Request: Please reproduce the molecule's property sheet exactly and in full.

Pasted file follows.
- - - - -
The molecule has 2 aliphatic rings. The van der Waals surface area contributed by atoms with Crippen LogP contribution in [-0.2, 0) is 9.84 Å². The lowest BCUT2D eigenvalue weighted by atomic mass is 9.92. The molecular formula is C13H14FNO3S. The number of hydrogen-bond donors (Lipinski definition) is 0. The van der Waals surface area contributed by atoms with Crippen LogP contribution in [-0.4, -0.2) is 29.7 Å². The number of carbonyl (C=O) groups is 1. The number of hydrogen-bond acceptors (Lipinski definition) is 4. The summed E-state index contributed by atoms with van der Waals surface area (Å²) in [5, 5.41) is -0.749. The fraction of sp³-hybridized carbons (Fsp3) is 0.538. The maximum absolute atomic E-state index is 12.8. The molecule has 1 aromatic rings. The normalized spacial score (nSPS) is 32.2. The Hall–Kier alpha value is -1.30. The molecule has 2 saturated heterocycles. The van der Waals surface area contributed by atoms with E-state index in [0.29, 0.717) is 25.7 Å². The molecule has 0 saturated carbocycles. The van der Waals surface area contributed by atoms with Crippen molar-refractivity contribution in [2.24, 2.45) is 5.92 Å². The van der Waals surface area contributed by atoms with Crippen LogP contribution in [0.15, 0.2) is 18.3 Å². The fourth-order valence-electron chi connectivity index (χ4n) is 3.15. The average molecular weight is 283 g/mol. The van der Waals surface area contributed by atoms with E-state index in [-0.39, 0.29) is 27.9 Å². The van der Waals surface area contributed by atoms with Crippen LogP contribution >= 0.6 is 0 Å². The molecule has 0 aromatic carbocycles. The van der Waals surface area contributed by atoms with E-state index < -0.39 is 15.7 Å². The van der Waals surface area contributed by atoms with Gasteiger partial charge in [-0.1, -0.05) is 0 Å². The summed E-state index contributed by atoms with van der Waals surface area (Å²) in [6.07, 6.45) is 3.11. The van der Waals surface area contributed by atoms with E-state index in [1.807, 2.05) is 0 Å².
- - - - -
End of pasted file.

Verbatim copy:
The molecule has 2 aliphatic rings. The van der Waals surface area contributed by atoms with Crippen LogP contribution in [-0.2, 0) is 9.84 Å². The lowest BCUT2D eigenvalue weighted by atomic mass is 9.92. The molecular formula is C13H14FNO3S. The number of hydrogen-bond donors (Lipinski definition) is 0. The van der Waals surface area contributed by atoms with Crippen LogP contribution in [-0.4, -0.2) is 29.7 Å². The number of carbonyl (C=O) groups is 1. The number of hydrogen-bond acceptors (Lipinski definition) is 4. The summed E-state index contributed by atoms with van der Waals surface area (Å²) in [5, 5.41) is -0.749. The fraction of sp³-hybridized carbons (Fsp3) is 0.538. The maximum absolute atomic E-state index is 12.8. The molecule has 1 aromatic rings. The normalized spacial score (nSPS) is 32.2. The Hall–Kier alpha value is -1.30. The molecule has 2 saturated heterocycles. The van der Waals surface area contributed by atoms with E-state index in [0.29, 0.717) is 25.7 Å². The molecule has 0 saturated carbocycles. The van der Waals surface area contributed by atoms with Crippen molar-refractivity contribution in [2.24, 2.45) is 5.92 Å². The van der Waals surface area contributed by atoms with Crippen LogP contribution in [0.15, 0.2) is 18.3 Å². The fourth-order valence-electron chi connectivity index (χ4n) is 3.15. The average molecular weight is 283 g/mol. The van der Waals surface area contributed by atoms with E-state index in [-0.39, 0.29) is 27.9 Å². The van der Waals surface area contributed by atoms with Crippen LogP contribution >= 0.6 is 0 Å². The molecule has 0 aromatic carbocycles. The van der Waals surface area contributed by atoms with E-state index < -0.39 is 15.7 Å². The van der Waals surface area contributed by atoms with Gasteiger partial charge in [-0.1, -0.05) is 0 Å². The summed E-state index contributed by atoms with van der Waals surface area (Å²) in [6.07, 6.45) is 3.11. The van der Waals surface area contributed by atoms with E-state index in [1.807, 2.05) is 0 Å².